God in Three Persons: A Contemporary Interpretation of the Trinity

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Baker Books, 1995 - Religion - 356 pages
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This contemporary approach to basic doctrine offers a crucial tool for students who want comprehensive, consistent, logical theology. God in Three Persons will enhance undergraduate theological courses and has applications for graduate systematics and historical theology study. Erickson surveys the background for today's debate, showing that modern controversies simply rephrase old arguments. At its core this book is a close study of Scripture, especially the key teachings of John's Gospel. Erickson also considers whether belief in the Trinity is requisite to salvation, whether it makes any practical difference in the Christian worldview, and whether it is logical and intelligible. The book's contemporary statement of the Trinity doctrine sets forth and applies all biblical evidence to Christianity at large and worship and prayer in particular.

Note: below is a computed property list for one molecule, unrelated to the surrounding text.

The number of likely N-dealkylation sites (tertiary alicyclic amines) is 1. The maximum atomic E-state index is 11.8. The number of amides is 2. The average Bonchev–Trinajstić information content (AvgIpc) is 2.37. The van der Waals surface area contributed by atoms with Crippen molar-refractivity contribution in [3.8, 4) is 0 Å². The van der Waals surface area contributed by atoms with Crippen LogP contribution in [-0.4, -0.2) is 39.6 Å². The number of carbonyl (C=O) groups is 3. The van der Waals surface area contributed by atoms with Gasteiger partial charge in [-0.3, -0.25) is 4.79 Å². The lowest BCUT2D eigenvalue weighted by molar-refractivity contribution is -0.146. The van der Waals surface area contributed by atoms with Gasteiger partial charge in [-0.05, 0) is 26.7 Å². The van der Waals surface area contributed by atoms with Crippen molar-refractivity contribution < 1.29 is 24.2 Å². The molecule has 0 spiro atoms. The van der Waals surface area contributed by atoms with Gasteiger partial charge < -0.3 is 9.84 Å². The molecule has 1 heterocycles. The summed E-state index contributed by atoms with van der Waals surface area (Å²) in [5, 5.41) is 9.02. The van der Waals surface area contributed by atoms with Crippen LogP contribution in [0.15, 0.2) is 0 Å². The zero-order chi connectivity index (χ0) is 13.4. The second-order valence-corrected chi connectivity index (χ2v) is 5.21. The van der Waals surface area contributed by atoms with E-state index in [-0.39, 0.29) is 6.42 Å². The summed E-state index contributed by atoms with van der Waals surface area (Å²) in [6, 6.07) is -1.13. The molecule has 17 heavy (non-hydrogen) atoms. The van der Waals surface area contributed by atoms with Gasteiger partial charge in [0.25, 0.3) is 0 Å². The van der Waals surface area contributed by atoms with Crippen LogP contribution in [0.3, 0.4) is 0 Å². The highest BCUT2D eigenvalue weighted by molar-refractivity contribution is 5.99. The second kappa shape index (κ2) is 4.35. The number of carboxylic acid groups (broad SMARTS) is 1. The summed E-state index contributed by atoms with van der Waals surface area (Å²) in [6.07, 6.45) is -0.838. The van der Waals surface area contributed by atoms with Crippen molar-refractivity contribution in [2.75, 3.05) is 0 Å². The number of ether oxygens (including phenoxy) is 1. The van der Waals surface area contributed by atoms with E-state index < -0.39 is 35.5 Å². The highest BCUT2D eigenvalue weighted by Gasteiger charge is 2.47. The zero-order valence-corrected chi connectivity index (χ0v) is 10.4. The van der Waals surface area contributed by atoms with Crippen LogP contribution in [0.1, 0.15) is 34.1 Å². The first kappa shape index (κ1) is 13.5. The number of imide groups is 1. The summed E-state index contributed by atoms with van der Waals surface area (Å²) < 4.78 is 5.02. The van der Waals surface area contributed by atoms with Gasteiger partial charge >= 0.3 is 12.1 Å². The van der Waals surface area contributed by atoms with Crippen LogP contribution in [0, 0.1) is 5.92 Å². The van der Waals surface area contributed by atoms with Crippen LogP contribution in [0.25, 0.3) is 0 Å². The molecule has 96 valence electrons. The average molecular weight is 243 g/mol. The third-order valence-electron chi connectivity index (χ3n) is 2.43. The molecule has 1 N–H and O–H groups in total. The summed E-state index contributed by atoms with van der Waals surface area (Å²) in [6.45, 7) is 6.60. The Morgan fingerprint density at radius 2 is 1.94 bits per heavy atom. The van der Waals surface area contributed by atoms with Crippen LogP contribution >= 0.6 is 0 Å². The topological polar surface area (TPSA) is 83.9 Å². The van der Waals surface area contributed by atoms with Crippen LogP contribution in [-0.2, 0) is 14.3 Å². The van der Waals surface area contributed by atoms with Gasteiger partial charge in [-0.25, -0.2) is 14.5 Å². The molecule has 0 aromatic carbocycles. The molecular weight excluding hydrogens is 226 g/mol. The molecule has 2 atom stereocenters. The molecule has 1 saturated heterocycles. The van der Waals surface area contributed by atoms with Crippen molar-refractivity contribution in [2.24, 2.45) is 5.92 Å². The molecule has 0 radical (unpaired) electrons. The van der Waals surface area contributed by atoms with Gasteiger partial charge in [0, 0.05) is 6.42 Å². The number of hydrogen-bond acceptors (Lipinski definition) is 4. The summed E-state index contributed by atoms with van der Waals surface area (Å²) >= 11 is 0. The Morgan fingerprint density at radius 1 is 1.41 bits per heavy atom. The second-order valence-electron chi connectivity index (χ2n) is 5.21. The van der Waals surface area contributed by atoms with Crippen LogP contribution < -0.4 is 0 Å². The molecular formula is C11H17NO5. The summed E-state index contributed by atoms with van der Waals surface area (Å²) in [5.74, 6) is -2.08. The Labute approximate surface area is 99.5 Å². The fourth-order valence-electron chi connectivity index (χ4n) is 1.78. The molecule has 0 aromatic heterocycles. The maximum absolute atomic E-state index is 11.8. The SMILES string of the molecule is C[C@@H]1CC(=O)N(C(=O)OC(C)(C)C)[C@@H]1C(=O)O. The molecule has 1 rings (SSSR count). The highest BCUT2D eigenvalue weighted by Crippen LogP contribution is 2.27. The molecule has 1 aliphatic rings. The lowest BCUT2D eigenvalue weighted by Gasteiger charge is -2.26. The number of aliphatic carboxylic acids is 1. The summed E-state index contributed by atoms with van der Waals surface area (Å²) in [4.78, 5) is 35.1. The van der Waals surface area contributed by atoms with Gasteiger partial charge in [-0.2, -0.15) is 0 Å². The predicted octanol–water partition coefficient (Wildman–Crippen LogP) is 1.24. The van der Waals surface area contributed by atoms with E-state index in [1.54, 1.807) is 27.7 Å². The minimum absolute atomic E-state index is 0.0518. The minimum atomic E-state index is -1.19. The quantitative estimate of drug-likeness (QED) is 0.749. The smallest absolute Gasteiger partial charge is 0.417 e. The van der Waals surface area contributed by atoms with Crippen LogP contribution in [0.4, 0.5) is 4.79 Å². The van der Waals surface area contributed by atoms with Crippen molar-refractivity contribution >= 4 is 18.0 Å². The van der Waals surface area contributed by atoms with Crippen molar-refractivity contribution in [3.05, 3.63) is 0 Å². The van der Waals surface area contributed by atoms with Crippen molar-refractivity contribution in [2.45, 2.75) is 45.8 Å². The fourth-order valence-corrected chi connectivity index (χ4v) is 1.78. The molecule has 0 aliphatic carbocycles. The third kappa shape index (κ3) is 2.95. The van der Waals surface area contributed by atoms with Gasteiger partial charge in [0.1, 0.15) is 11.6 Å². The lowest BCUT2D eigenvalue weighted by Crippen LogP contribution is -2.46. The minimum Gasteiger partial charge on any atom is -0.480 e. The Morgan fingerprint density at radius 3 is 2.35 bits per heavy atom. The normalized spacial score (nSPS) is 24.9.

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Part One The Formulation of the Doctrine of the Trinity
Part Two Problems Concerning the Doctrine of the Trinity

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About the author (1995)

Millard J. Erickson (PhD, Northwestern University) has served as a pastor and seminary dean and has taught at several schools, including Southwestern Baptist Theological Seminary, Western Seminary (Portland and San Jose), and Baylor University. He has also held numerous visiting professorships, both in the United States and internationally, and is the author of many books, including Christian Theology.

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